The lawyers who represent the nation's most powerful businesses had a banner year in 2014. For the first time, the nation's top 200 law firms took in more than $100 billion, while partners at those firms earned an average of $1.3 million.
At the opposite end of the financial spectrum, our nation's legal aid organizations that represent the poorest in our society are in crisis. They have to turn away more than half the people who come to them for help due to lack of funds and staff.
In light of this disparity, The American Lawyer set out for the first time to find out how much money these big firms give to support legal aid groups. What we found, as we reported in our July issue, is that at best, big law firms give only one-tenth of one percent of their gross revenue to legal aid. Most give much less.
David Stern, executive director of the nonprofit Equal Justice Works, is one of many who believes these firms should do more. "When you look at how little they give, it's pitiful," he says about law firm giving as a whole. "I have been doing this work for more than 20 years, and I am always astounded by law firms talking about charitable giving from a position of scarcity while their partners are bringing home more than $1 million in profits per partner."
William Voge, the chairman of Latham & Watkins, the top-grossing firm in America, agrees that big firms should be more generous. "Whatever we're doing can't be enough, given the demand for legal services out there," he says.
Why is legal aid so important? If you're charged with a crime, you have the constitutional right to a lawyer. But if you have a different type of legal problem -- if you have a case in civil court -- then in most places you don't have the right to a lawyer, no matter how serious your predicament. (In a criminal case you can be incarcerated; in most civil cases you can't.) That means that if you face the potential loss of your home, your children or your benefits, you may have to go it alone in our complex court system. Even women seeking protective orders from domestic violence don't have the right to a lawyer.
A network of legal service providers who represent the poor for free has arisen to address some of this need, but a lack of adequate public funds and private donations has left these groups struggling. There's just one legal aid lawyer for every 8,893 low-income Americans who qualify for legal aid, according to the Justice Index, a project of the National Center for Access to Justice at the Benjamin N. Cardozo School of Law. That's how, in a country with one of the highest concentrations of lawyers in the world, poor people often are forced to represent themselves in life-altering legal matters.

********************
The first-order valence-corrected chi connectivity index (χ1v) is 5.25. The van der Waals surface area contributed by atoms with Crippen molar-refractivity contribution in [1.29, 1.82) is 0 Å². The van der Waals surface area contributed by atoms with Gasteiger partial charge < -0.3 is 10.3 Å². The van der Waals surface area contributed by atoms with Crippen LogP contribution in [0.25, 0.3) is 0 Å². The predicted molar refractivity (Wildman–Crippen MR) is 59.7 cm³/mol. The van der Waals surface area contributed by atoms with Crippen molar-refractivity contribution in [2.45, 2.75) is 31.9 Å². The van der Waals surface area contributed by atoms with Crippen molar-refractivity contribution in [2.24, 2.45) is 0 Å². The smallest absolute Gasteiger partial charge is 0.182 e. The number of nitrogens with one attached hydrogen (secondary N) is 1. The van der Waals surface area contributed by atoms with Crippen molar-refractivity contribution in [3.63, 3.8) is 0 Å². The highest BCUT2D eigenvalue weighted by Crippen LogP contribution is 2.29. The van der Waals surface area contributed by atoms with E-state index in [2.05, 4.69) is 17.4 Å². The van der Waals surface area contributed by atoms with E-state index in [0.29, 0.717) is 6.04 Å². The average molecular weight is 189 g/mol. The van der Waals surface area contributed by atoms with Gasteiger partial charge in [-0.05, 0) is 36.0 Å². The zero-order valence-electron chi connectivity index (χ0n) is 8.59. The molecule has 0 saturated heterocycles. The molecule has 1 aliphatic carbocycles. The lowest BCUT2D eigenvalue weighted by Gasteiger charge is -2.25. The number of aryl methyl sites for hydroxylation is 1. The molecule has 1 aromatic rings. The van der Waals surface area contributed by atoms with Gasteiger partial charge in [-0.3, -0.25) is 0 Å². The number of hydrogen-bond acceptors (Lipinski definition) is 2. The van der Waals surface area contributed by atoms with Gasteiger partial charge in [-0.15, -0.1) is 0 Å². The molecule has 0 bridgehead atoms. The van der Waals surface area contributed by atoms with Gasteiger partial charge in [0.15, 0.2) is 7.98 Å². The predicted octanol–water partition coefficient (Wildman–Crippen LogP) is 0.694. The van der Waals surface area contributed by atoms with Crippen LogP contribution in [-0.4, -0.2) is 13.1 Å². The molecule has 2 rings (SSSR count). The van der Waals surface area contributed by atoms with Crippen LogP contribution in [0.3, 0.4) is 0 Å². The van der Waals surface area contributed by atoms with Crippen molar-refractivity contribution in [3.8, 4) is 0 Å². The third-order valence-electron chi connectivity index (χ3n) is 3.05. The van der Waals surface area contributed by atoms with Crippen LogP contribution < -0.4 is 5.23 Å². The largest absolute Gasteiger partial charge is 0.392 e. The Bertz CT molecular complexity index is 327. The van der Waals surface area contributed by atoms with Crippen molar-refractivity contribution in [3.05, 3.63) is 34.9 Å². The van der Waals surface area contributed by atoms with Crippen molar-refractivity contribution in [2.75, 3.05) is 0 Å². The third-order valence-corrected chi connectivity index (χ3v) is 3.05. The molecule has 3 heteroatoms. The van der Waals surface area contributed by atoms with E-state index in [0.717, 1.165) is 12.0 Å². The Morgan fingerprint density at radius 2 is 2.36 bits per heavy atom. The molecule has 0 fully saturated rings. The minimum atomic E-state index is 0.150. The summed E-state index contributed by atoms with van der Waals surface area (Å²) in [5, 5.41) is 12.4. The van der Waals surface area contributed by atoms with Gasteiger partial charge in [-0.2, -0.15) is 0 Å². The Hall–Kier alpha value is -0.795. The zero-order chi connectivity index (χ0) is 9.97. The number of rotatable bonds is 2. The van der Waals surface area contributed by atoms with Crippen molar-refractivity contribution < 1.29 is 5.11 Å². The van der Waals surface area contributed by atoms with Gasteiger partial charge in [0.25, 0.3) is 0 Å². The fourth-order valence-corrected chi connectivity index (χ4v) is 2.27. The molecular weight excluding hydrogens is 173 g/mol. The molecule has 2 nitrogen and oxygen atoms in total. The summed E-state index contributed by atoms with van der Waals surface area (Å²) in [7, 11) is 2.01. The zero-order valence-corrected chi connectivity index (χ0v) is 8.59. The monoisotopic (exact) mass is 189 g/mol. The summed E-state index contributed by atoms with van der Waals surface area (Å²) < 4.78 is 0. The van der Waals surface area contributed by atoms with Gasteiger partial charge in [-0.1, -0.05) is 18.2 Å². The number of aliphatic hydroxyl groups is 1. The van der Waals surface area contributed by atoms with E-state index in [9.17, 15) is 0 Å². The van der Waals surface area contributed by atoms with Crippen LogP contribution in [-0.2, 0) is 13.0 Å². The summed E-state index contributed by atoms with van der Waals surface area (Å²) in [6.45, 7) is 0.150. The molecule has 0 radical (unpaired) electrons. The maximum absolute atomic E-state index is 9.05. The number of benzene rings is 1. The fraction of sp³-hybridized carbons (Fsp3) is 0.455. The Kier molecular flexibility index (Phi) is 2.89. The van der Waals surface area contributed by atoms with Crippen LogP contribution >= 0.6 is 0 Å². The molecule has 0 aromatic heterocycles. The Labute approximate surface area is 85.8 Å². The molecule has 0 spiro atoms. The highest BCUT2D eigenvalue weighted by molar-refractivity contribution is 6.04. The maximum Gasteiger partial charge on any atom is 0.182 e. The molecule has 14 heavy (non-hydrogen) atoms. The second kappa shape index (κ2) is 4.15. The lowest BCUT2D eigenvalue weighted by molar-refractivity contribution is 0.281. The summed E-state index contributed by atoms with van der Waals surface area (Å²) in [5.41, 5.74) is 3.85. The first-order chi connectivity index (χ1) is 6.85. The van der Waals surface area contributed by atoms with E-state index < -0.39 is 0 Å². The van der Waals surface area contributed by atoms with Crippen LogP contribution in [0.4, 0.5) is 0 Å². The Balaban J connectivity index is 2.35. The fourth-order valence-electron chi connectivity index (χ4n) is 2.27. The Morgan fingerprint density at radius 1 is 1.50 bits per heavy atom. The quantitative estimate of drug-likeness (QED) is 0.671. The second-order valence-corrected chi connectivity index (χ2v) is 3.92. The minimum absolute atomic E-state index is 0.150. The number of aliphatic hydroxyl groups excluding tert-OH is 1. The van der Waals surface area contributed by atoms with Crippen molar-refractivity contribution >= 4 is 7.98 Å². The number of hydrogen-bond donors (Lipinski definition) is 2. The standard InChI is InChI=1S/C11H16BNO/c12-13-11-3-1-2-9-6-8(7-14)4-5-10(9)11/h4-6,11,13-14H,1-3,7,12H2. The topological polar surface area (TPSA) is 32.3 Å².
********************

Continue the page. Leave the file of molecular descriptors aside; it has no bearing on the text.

Two years ago at a legal aid fundraiser in Washington, D.C., federal appeals court judge David Tatel urged the legal community to dramatically increase the amount of money it contributes to legal aid. Given the earnings of the biggest and wealthiest law firms, he said, "no one in this country should be denied access to the courts simply because he or she cannot afford a lawyer." He suggested that firms donate one-quarter of 1 percent of their revenues, which would more than double the number of poor clients that legal aid groups could serve. "The District's legal community can and must do more," Tatel admonished.
During a recent interview, Tatel underscored that "lawyers for whom this profession is extraordinarily profitable" have a special responsibility to address this crisis. When asked about the response from the law firm community after his 2013 speech, Tatel said: "I have not heard any response."
Private contributions to legal aid have become increasingly important, given the precarious nature of public support. The federally funded Legal Services Corporation is the largest single source of legal aid funding, but represents less than one-fourth of total support. Adjusted for inflation, LSC's funding has shrunk 40 percent in 10 years. The balance of funding comes from a patchwork of sources, including state and local appropriations. Lawyers and law firms of all sizes represent 7 percent of the support for legal aid programs.
If the nation's richest and most powerful law firms donated a mere one-quarter of one percent of their revenues -- the amount suggested by Judge Tatel -- these lawyers would still be quite rich. This increased giving would more than double the amount of money that they donate to legal aid groups, and make a world of difference to the poor who need lawyers.